On March 17th, 2017, I visited the Laffer Gallery in Schuylerville, NY. The exhibit “Beyond Color” is on view from March 11th until April 16th. The exhibition featured work from many artists including: Josh Smith, Gary Zack, Zack Lobdell, Elisa Sheehan, and many others. There were many works on display with the intention of using color to communicate a message. Works ranged from paintings on canvas to paintings on boards, from intricate pottery to delicate eggshells and blown glass. Many pieces stood out to me for various reasons, but I chose to focus three works: Dusk 5043 by Harry Orlyk and David Miller’s Sunrise, Sunset Series #4 and Sunrise, Sunset Series #5.
While observing Orlyk’s piece, Dusk 5043, an oil on linen painting, most of what was communicated was through color. This piece is heavily textured with layered paint. It seems to be influenced by impressionism. Because of the texture, the brush strokes are quite visible, and the shapes are not well defined. The ordinary subject matter along with the illusion of movement through wind also point towards impressionism. It is still obvious when looking at this painting, that it is a landscape, but it appears almost like a dream or a memory with fuzzy, ill-defined edges.
Orlyk’s use of pinks, oranges, and purples in the sky capture the feeling and mood of sunset in a field; it is soft and kind. The use of a deep purple for the mountains suggest that they are off in the distance, which in turn, pulls the trees and bushes closer to the viewer. This adds a sense of depth to the two-dimensional painting. The grass and foliage feel alive in this piece. The scratchy texture brings them to life, giving the viewer the impression of individual leaves and blades of grass moving in the wind. Orlyk effectively has used color to move the viewer beyond the need for clearly defined images. He has communicated a feeling of serenity, as if the viewer were actually sitting out in the field, feeling the breeze, watching the sky as the sun set.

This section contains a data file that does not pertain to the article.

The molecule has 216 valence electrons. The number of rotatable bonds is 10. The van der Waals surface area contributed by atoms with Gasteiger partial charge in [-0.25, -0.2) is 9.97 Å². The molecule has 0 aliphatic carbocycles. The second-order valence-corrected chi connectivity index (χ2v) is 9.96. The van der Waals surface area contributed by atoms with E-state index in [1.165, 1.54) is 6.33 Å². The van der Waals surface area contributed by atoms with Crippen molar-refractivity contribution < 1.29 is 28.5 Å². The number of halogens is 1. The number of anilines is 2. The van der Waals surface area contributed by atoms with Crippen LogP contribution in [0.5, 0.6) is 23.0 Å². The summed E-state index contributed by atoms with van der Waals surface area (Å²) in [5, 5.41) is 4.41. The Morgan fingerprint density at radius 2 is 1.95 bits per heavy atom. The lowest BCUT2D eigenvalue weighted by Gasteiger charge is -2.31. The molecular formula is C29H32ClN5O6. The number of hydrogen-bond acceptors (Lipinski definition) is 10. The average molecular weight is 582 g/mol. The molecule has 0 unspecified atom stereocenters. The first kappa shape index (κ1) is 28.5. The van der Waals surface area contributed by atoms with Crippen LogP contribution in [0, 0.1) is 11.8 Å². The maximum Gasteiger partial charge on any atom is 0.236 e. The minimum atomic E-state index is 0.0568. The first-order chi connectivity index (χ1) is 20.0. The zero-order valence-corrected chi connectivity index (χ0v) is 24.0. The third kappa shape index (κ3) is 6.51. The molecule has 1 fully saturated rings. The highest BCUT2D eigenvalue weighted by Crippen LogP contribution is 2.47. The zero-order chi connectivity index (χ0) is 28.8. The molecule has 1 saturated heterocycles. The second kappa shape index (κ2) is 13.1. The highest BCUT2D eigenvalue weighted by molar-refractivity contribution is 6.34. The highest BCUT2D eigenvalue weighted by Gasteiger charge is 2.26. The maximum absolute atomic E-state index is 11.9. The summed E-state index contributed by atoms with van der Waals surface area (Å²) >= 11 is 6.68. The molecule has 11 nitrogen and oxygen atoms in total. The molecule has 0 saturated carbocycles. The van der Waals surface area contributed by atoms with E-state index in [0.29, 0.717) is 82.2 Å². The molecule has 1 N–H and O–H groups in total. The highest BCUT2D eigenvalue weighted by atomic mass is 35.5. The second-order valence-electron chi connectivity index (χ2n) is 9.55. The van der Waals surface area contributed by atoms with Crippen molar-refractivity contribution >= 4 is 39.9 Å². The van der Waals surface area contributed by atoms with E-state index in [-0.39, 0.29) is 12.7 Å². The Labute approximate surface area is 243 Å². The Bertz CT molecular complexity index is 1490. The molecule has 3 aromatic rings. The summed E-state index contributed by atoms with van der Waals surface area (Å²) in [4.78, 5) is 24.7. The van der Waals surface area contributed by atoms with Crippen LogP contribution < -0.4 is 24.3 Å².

David Miller, another artist I focused on that was shown at the gallery too sunsets in a different direction. Two pieces that caught my attention were a part of his Sunrise, Sunset Series. #4 and #5 were interesting in the was they were made. Miller’s work is much more abstract. It appears to be influenced by Abstract Expressionism. His brush strokes are visible and he uses solid, opaque colors in his paintings. There are drips of paint in some places of each piece that remind me of Jackson Pollack’s art style. Although these are abstract pieces, Miller’s effective use of color in each piece creates a different feeling.
Sunrise, Sunset Series #4 suggests a light, happy tone. My interpretation if this painting, is that it is a sunrise. Although, I’m sure it could just as easily be interpreted as a sunset. The brush strokes are soft and neat. This piece suggests a calm feeling with some excitement in the bottom left. On the other hand, Sunrise, Sunset Series #5 suggests something very different. This piece uses much darker, warm colors. The brush strokes are violent and messy. Many dots and drips all over the canvas suggest something erratic and scary, like nighttime, after a sunset. What was most interesting was the use of colors alone to portray such drastic differences in feelings when looking at these two paintings side by side.
Oil on Linen
16 1/2″ x 15″
Sunrise, Sunset Series #4
Mixed Media on Panel
18″ x 18″
Sunrise, Sunset Series #5
Mixed Media on Panel
18″ x 18″